Market Commentary: Summer Palace

The Beverly Hills Hotel, subject of the 1977 Eagles classic rock and roll platinum album, is among the California hotels where you are welcome to check in anytime you like. The 108 year-old Pink Palace with its five-star luxury suites and bungalows, long associated with honeymoons and Hollywood, are open although spa services have not resumed yet. Denver’s Brown Palace, which just re-opened after a 64-night shutdown, the first in its 128-year history, is back to offering manicures and massages as well as its iconic afternoon tea. Nationwide, hotel occupancy rates have been slowly rising since April, when they reached a low of 21%. There have been one or two point gains almost weekly in May and June, so reservations have crept up to 36.4% in the most recent week tracked by data firm STR.

All classes of lodging are reporting rates over 20 percent now with the economy bracket showing the best improvement. Many hotels were deemed essential businesses at the state and local level, and have remained open to house medical workers and non-critical patients. But as stay-at-home orders ease, Americans are arranging for some getaways. Among the hotel markets with the fastest improving figures are Virginia Beach, Phoenix, and Philadelphia. In central business districts such as the one in Chicago, however, occupancy is still stuck in the 16% range and it may take two or more years before corporate travel returns to pre-pandemic levels. New York’s hotel industry has perhaps been hardest hit; as many as 25,000 rooms or 20 percent of the city’s total, may never reopen in their current form or under current ownership.

Since March, when travel came to a virtual standstill, an estimated 83% of hotel debt borrowers have asked their lenders for forbearance or payment deferral on loans according to the American Hotel and Lodging Association. The Bureau of Labor Statistics reports unemployment in the leisure and hospitality industry at 35.9% in May; the number of workers has fallen from 16.8 million in February to 9.8 million. Hyatt just announced that it is cutting 22% of its global workforce and extending pay cuts, reduced hours and furloughs for another three months.

So, what is the future of our hotels, valets, concierges, chefs, and housekeepers in the post CV-19 world? When will we leave the palaces we call home and again feel comfortable staying at, eating in, and enjoying the facilities, features and attractions they offer in major cities, quaint towns, and bucket-list destinations such as the palaces of Versailles and Buckingham?

The answers seem to hinge on more widespread antibody testing as well as our acceptance of data, social distancing regimens, vaccines and treatments. The future of this industry is also closely tied to the airlines, how safe we perceive planes to be, how businesses view the necessity and liability of travel. Some analysts expect that drive-to and limited service hotels will come back first and indeed leisure travelers are starting to take short road trips. But various state restrictions with respect to quarantining and rentals still apply and the Centers for Disease Control and Prevention still post alarming warnings of the associated risks of getting and spreading Covid-19. In the meantime, hotels are struggling to address key concerns via contact-free check-ins and rigorous cleaning and safety protocols. Marriott has overhauled its housekeeping practices, Hilton has partnered with Lysol, and Westin is introducing UV light-zapping robots.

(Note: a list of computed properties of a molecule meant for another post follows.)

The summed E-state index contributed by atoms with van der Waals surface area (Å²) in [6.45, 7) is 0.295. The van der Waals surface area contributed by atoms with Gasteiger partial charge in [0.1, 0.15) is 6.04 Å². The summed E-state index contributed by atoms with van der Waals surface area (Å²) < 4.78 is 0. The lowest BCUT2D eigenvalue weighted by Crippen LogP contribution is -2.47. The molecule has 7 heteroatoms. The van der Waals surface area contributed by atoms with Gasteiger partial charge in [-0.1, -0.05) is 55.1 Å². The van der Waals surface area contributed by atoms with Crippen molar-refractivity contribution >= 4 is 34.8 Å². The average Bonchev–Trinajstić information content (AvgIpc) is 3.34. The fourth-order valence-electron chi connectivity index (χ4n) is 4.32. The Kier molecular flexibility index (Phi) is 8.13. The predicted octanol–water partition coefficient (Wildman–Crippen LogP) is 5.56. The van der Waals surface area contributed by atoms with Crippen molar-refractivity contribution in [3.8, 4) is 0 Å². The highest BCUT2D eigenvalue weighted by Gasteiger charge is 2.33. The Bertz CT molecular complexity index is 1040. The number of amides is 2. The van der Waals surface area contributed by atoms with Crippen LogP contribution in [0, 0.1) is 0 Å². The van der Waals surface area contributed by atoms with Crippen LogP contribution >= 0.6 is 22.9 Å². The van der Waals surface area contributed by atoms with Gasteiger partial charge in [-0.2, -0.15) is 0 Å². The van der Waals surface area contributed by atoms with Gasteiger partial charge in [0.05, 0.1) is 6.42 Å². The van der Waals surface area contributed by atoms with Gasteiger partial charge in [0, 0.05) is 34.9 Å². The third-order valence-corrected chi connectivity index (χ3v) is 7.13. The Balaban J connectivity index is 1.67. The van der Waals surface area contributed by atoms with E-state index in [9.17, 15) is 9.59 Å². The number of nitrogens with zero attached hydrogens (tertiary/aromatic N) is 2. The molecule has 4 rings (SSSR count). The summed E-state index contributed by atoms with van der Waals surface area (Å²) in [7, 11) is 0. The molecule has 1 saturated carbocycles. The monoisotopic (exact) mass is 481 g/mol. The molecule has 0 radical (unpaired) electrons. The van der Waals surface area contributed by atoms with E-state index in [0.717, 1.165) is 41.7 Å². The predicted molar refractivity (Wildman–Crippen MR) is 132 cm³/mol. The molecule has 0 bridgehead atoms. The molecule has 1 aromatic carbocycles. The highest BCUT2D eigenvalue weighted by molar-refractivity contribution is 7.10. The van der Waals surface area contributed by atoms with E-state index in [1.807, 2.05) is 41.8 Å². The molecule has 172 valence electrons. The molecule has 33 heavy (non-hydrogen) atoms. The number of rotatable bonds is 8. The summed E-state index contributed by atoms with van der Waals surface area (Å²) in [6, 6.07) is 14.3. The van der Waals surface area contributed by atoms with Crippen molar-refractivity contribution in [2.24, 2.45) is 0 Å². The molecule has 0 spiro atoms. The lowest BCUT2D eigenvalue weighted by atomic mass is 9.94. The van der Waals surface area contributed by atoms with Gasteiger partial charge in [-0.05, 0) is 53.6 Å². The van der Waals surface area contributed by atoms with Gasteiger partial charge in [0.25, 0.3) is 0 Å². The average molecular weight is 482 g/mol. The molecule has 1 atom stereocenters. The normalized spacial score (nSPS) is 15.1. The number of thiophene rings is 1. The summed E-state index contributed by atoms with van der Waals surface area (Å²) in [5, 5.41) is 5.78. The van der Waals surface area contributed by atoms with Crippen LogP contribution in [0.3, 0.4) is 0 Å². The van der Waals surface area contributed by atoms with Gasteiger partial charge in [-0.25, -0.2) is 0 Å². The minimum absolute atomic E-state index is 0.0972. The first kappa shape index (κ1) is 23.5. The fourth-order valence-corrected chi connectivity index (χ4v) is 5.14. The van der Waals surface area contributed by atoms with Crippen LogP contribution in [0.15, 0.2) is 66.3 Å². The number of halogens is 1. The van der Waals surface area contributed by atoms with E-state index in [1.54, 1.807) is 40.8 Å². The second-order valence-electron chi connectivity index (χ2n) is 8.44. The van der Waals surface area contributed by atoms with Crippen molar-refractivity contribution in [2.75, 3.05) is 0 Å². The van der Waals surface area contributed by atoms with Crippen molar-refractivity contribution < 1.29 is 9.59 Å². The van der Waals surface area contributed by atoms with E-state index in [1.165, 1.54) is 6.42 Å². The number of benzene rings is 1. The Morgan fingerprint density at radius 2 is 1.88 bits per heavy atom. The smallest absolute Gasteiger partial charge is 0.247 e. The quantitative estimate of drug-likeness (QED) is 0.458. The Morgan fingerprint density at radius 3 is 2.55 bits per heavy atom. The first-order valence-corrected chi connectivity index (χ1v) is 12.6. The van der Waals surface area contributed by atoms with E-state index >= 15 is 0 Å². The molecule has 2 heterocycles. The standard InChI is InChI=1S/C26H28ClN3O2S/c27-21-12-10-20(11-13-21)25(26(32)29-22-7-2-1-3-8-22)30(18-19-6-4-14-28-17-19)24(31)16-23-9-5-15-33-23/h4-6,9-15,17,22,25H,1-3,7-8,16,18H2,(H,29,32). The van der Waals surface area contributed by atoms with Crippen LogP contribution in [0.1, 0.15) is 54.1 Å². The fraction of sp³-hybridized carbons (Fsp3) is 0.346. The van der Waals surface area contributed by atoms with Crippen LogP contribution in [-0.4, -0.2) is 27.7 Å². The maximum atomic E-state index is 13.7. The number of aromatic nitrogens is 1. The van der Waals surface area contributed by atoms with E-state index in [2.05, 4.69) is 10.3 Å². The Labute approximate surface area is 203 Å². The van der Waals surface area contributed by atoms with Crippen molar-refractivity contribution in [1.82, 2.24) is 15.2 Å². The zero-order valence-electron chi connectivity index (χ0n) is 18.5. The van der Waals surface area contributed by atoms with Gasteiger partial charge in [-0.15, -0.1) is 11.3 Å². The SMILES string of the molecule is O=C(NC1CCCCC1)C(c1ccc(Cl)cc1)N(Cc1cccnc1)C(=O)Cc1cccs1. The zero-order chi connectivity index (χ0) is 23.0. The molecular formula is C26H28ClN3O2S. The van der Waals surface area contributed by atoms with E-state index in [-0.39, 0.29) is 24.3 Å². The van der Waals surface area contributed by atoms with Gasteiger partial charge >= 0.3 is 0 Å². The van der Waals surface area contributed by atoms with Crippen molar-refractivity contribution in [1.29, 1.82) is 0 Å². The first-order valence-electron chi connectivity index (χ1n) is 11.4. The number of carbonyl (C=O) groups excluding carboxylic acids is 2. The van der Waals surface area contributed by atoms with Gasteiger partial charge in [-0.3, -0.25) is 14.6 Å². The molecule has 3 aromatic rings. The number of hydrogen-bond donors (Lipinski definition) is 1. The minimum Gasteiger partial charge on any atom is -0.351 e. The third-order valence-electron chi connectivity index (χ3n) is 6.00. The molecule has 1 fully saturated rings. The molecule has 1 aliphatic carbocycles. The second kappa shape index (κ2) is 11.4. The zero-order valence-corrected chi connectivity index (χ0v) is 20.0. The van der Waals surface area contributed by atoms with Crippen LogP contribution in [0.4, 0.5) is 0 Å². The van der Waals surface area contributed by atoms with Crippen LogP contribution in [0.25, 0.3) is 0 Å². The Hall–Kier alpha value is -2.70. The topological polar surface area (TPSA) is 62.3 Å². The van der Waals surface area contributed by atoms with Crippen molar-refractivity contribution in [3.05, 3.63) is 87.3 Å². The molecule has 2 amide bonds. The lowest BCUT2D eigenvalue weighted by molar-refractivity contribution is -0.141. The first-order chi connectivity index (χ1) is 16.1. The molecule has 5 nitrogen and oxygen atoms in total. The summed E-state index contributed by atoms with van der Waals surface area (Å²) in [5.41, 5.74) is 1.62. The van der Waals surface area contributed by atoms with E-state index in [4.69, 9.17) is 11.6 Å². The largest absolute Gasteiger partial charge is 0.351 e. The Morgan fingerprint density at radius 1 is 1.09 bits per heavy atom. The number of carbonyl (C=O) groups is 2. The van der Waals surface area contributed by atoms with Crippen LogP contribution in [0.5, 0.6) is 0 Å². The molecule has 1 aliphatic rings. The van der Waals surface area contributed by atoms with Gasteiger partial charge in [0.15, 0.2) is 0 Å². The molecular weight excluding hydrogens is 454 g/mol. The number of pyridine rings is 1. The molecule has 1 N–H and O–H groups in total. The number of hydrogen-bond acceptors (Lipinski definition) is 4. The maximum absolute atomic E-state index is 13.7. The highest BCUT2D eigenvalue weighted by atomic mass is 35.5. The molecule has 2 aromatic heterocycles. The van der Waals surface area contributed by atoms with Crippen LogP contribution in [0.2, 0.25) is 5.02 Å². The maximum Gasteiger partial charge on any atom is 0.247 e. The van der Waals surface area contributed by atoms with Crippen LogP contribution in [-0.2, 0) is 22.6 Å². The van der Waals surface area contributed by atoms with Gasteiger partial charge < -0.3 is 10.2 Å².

The overall growth in the economy is generally expected to lead to a rebound in the hotel industry when we take to the roadways and skies again. The IMF estimates the global economy will expand by 5.8%, and the U.S. economy by 4.7%, in 2021. The Federal Reserve estimates that our economy will shrink by 6.5% this year, then grow by 5% in 2021. In testimony before Congress this week, Fed Chair Powell described three phases related to the pandemic and our recovery. The initial phase of course was the shutdown. Now he believes we are entering the second stage, a bounce-back, evidenced by the drop in the unemployment rate and record 117.7% spike in May retail sales. While continuing to pledge the use of all available tools to help bring about robust growth, he noted that there is still great uncertainty due to rising case counts, consumer fears, and the substantial damage done to many industries. A full recovery is unlikely, he noted, until the public is confident that the disease is contained.

Fallout from the coronavirus has left no sector of our economy untouched, but it is hard to tell by looking at the stock market. Since the end of February, the Dow has gained 3.5%, the S&P 500 5.8% and the Nasdaq 16%. Equity investors are casting many virus-related worries aside, feeling confident in government and central bank stimulus and better than expected economic numbers. Since the pandemic was declared on March 11, Hilton Hotels (NYSE: HLT) stock prices are up 40 percent from their low on April 3, Marriott (Nasdaq: MAR) is up 59 percent from its low on the same date, and Hyatt (NYSE: H) has gained 55% from where it sank on March 18. The prices of 30-year BB rated Hilton corporate bonds have increased by 35% from their pandemic lows in March to $104.329 at this writing. At $98.345, Baa3 rated Marriott Corporation bonds with a similar maturity are also up 35%, and Baa3 rated Hyatt bonds at $103.50 have gained 30%.